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Article
Publication date: 12 December 2016

Piyali Ghosh, Alka Rai, Ragini Chauhan, Gargi Baranwal and Divya Srivastava

The purpose of this study is to examine the potential mediating role of employee engagement between rewards and recognition and normative commitment.

Abstract

Purpose

The purpose of this study is to examine the potential mediating role of employee engagement between rewards and recognition and normative commitment.

Design/methodology/approach

Responses of a sample of 176 private bank employees in India were used to examine the proposed mediated model.

Findings

The variable rewards and recognition is found to be significantly correlated to both employee engagement and normative commitment. Results of regression have been analyzed in line with the four conditions of mediation laid down by Baron and Kenny (1986). Further, SPSS macro developed by Preacher and Hayes (2004) is used to test the proposed mediation model. The relationship between rewards and recognition and normative commitment is found to become smaller after controlling the variable employee engagement. The results provide partial support to the mediation hypothesis.

Originality/value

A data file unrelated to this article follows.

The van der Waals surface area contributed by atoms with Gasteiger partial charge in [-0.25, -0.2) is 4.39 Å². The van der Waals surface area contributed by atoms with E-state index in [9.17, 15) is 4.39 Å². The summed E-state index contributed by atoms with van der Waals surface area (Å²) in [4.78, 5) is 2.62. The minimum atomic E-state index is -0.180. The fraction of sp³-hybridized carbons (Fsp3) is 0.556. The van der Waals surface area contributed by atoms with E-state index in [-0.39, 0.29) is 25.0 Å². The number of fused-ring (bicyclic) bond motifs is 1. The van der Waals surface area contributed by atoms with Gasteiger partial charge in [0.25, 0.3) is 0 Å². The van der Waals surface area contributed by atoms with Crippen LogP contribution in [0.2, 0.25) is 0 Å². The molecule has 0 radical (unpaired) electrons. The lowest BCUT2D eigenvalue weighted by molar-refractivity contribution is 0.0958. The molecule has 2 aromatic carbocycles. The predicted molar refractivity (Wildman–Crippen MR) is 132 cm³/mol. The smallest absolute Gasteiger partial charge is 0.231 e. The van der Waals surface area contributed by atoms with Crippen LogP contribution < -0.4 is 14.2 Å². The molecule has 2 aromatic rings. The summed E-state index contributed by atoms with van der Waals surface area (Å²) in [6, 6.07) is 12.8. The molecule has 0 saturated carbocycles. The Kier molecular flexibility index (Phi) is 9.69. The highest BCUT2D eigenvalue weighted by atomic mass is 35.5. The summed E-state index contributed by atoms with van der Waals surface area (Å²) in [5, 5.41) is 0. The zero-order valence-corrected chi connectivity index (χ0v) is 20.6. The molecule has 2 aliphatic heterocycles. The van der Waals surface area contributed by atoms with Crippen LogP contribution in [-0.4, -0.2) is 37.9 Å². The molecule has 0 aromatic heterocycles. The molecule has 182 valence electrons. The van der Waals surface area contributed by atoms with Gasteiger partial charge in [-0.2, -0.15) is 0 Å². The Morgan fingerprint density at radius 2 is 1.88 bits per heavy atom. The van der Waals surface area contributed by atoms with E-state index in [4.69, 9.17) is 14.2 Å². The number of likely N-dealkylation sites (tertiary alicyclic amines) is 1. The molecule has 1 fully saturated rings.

Normative commitment has been less researched relative to the attention paid to affective commitment. Further, no research has yet focused on the impact of rewards and recognition on normative commitment, with the mediating impact of employee engagement. This study hence provides the first empirical test of the established relationship between rewards and recognition and employee engagement by introducing normative commitment as an outcome variable.

Details

Management Research Review, vol. 39 no. 12
Type: Research Article
ISSN: 2040-8269

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Article
Publication date: 20 August 2018

Alka Rai, Piyali Ghosh, Ragini Chauhan and Richa Singh

This study aims to explore the possibility that rewards and recognition may be instrumental in improving both in-role and extra-role performances of retail sales…

Abstract

Purpose

This study aims to explore the possibility that rewards and recognition may be instrumental in improving both in-role and extra-role performances of retail sales associates, with an underlying mediating role of employee engagement in this relationship.

Design/methodology/approach